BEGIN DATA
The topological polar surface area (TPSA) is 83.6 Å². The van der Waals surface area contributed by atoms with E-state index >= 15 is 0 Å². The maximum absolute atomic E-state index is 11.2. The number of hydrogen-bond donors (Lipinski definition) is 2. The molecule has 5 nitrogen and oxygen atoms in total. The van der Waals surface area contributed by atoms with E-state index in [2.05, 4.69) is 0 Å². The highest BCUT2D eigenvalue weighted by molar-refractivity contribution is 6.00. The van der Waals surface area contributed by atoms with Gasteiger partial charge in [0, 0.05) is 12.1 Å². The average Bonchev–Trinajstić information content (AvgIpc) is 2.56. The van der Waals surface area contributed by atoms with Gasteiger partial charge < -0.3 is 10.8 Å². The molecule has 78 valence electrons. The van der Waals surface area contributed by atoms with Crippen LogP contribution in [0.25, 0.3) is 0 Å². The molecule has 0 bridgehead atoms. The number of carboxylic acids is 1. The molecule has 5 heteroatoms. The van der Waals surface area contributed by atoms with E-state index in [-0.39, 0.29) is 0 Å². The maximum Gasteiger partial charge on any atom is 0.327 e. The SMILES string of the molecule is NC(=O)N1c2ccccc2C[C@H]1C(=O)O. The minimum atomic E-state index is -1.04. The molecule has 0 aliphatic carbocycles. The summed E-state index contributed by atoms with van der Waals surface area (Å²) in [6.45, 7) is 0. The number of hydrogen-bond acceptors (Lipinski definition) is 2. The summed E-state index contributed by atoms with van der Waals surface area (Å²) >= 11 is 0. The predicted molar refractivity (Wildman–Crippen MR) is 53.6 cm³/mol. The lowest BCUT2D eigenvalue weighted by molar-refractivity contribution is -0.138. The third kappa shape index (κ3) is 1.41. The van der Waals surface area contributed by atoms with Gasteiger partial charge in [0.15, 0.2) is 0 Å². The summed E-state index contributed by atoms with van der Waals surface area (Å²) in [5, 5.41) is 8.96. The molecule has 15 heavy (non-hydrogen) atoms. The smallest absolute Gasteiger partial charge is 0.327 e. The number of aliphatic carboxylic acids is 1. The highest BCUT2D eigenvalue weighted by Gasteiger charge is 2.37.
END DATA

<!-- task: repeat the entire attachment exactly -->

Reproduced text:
The topological polar surface area (TPSA) is 83.6 Å². The van der Waals surface area contributed by atoms with E-state index >= 15 is 0 Å². The maximum absolute atomic E-state index is 11.2. The number of hydrogen-bond donors (Lipinski definition) is 2. The molecule has 5 nitrogen and oxygen atoms in total. The van der Waals surface area contributed by atoms with E-state index in [2.05, 4.69) is 0 Å². The highest BCUT2D eigenvalue weighted by molar-refractivity contribution is 6.00. The van der Waals surface area contributed by atoms with Gasteiger partial charge in [0, 0.05) is 12.1 Å². The average Bonchev–Trinajstić information content (AvgIpc) is 2.56. The van der Waals surface area contributed by atoms with Gasteiger partial charge < -0.3 is 10.8 Å². The molecule has 78 valence electrons. The van der Waals surface area contributed by atoms with Crippen LogP contribution in [0.25, 0.3) is 0 Å². The molecule has 0 bridgehead atoms. The number of carboxylic acids is 1. The molecule has 5 heteroatoms. The van der Waals surface area contributed by atoms with E-state index in [-0.39, 0.29) is 0 Å². The maximum Gasteiger partial charge on any atom is 0.327 e. The SMILES string of the molecule is NC(=O)N1c2ccccc2C[C@H]1C(=O)O. The minimum atomic E-state index is -1.04. The molecule has 0 aliphatic carbocycles. The summed E-state index contributed by atoms with van der Waals surface area (Å²) in [6.45, 7) is 0. The number of hydrogen-bond acceptors (Lipinski definition) is 2. The summed E-state index contributed by atoms with van der Waals surface area (Å²) >= 11 is 0. The predicted molar refractivity (Wildman–Crippen MR) is 53.6 cm³/mol. The lowest BCUT2D eigenvalue weighted by molar-refractivity contribution is -0.138. The third kappa shape index (κ3) is 1.41. The van der Waals surface area contributed by atoms with Gasteiger partial charge in [0.15, 0.2) is 0 Å². The summed E-state index contributed by atoms with van der Waals surface area (Å²) in [5, 5.41) is 8.96. The molecule has 15 heavy (non-hydrogen) atoms. The smallest absolute Gasteiger partial charge is 0.327 e. The number of aliphatic carboxylic acids is 1. The highest BCUT2D eigenvalue weighted by Gasteiger charge is 2.37.